Perhaps most difficult is that the Ozites pay a visit to Dorothy and Toto in Kansas, but none of them mention this meeting when they cross paths in Ozma of Oz. Indeed, she’s introduced to the Sawhorse for what appears to be the first time, even though he’s one of the visitors in the comic pages, and in fact saved her life from Uncle Henry’s charging bull. For that matter, even though I don’t think the Visitors stories ever specifically mention the Ozites meeting Uncle Henry and Aunt Em, they do stay on the farm for several days, so it would be rather odd if they didn’t. In Emerald City, however, they don’t believe her tales about Oz. If this visit never happened, though, did the other adventures of the Ozites in the States? If anyone ever asked Baum the question, his answer is presumably lost to history. The approach Baum used in the stories strikes me as being quite different from that of the series, both in that the Ozites have access to a lot of magic and that they become celebrities in America. Granted, people might have just taken it as a publicity stunt. Nonetheless, it does somewhat conflict with Ozma’s later policy of keeping Oz a secret from the mundane world. So I’d say I’d generally come down on the side of the Visitors stories not being canonical. Other fans disagree with me, and I’ve seen stories that incorporate elements from them. I suppose that, even if they’re not entirely accurate, they could contain some hoztorical truth. This story by Jared Davis helps to tie the Visitors tales in with the main series.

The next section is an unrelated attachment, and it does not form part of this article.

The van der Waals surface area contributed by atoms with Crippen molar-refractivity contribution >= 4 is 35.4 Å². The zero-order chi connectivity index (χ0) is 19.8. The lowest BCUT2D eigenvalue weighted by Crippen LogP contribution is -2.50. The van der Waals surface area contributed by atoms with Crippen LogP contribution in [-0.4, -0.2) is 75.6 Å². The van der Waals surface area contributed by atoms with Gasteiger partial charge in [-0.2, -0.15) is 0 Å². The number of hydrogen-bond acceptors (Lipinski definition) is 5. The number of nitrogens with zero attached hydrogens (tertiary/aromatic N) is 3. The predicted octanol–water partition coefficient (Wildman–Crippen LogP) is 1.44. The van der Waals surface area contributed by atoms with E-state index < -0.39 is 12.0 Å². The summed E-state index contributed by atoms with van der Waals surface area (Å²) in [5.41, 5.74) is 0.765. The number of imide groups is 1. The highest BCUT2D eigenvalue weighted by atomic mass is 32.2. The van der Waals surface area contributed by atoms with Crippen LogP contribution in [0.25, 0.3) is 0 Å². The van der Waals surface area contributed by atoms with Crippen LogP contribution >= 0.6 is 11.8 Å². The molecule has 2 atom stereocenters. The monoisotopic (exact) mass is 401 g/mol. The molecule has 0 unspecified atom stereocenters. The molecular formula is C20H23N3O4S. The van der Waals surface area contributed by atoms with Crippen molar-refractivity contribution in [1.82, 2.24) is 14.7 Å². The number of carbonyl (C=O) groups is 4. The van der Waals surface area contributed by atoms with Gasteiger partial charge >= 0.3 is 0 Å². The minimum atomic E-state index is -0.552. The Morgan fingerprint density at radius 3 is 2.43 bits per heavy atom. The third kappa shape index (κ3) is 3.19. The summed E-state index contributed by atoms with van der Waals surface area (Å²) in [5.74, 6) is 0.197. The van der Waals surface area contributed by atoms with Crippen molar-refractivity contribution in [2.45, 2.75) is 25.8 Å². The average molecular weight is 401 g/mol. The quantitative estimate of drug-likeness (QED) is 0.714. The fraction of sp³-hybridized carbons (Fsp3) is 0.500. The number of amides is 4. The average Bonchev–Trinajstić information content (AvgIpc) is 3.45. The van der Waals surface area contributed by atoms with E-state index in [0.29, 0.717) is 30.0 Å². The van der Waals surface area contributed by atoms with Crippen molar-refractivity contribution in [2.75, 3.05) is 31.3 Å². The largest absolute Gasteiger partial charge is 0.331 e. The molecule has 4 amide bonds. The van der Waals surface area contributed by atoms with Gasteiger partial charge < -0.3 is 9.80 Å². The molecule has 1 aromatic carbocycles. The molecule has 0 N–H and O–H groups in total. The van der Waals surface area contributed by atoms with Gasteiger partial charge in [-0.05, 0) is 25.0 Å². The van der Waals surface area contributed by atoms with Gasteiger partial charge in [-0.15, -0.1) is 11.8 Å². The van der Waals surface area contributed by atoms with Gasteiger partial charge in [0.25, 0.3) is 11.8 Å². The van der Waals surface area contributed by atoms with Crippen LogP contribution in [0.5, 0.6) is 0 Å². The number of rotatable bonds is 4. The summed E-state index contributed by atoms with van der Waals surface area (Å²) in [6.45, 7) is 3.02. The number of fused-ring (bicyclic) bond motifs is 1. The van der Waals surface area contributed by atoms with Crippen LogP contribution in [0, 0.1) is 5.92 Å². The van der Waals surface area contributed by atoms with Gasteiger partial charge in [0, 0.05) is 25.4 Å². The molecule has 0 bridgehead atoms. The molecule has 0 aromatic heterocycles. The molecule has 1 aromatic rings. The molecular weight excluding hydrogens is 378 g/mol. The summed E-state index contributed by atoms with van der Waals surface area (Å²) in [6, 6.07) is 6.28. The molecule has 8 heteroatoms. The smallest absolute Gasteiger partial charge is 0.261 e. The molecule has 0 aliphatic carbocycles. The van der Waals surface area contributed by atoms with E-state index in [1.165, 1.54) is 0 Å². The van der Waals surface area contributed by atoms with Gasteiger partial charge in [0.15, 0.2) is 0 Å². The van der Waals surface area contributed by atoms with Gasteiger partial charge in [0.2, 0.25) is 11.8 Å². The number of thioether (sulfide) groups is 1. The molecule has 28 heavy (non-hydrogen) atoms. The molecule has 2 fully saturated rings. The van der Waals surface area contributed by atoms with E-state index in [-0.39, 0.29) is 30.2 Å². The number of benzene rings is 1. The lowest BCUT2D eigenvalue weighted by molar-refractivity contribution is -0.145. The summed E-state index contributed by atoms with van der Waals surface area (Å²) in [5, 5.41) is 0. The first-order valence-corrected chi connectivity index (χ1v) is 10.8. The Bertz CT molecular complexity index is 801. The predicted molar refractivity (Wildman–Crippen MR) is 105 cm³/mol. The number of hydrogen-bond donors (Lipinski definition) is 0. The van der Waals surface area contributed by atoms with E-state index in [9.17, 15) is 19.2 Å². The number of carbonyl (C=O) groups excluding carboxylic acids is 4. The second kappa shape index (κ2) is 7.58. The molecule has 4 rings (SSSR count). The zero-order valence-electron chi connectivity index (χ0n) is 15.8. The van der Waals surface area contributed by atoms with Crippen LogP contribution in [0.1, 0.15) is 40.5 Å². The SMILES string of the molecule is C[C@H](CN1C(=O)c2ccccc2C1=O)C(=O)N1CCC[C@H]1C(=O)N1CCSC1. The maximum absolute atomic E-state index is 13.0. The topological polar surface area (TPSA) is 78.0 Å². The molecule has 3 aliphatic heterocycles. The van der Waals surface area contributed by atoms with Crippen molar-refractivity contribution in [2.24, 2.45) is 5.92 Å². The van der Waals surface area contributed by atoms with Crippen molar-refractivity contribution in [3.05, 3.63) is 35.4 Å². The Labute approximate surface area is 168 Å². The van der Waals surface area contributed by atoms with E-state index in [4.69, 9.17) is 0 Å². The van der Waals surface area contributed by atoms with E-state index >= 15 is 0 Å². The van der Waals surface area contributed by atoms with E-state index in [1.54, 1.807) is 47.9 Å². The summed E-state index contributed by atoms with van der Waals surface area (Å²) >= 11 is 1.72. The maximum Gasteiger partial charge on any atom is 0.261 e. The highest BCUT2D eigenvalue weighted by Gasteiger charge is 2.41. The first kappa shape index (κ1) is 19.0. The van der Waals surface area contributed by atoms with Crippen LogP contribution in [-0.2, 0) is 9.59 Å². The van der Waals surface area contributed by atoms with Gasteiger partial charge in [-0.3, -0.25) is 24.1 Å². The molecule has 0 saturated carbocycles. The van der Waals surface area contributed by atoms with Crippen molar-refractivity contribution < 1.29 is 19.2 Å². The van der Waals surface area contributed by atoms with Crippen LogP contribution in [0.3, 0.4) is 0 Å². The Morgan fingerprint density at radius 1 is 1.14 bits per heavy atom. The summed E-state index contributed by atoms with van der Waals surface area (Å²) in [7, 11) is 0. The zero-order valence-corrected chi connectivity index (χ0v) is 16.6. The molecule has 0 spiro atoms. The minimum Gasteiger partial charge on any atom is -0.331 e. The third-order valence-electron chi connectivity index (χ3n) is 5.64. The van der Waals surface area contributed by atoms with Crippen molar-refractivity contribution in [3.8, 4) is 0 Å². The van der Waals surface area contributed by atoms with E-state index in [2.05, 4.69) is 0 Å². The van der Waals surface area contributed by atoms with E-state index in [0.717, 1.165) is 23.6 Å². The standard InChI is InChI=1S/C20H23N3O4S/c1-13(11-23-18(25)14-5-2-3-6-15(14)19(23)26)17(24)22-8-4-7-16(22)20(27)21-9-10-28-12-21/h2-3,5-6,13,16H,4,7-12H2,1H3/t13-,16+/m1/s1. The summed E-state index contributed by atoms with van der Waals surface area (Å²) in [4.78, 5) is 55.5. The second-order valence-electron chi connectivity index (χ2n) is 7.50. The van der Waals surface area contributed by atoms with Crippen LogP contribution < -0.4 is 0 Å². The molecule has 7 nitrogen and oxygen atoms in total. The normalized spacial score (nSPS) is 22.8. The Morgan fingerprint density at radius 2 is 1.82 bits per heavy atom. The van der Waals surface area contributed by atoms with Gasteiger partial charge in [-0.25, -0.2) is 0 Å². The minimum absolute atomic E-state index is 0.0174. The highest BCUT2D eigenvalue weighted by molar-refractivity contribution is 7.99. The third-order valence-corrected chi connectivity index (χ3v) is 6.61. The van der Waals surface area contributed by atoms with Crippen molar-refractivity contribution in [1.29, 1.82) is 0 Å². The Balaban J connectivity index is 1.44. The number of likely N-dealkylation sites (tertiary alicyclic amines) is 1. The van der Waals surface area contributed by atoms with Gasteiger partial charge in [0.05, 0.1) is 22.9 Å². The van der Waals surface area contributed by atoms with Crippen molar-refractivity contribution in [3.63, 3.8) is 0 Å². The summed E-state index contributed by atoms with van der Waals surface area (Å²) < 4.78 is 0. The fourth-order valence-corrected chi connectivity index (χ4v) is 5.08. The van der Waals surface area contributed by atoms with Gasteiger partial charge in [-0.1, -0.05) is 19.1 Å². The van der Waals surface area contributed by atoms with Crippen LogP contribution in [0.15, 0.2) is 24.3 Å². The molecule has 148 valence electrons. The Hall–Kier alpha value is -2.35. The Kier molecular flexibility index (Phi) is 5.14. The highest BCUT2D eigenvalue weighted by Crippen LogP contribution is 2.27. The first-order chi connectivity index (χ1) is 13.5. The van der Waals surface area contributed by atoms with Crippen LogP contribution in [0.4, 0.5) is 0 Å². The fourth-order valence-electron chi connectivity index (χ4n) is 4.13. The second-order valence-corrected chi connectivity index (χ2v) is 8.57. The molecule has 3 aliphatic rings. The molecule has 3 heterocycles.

In addition to these stories themselves, newspapers that ran the comic also included some promotional material that might or might not have been written by Baum, which had the Ozites visit other planets before arriving in the States, stopping at Argo and Polaris before reaching our own solar system. Does this mean Oz is located somewhere out in space, or just that the Gump took a route that took him considerably out of the way? And since when can a creature made of sofas with palm leaf wings navigate through the void of space? It’s also interesting to note that the comic pages and related material indicate that the visit is taking place at around the same time Baum is chronicling the adventures, and that this begins within the second year of Ozma’s reign. So if that’s in 1904 when the comic started, what does this mean for the already tricky timeline of the first few books?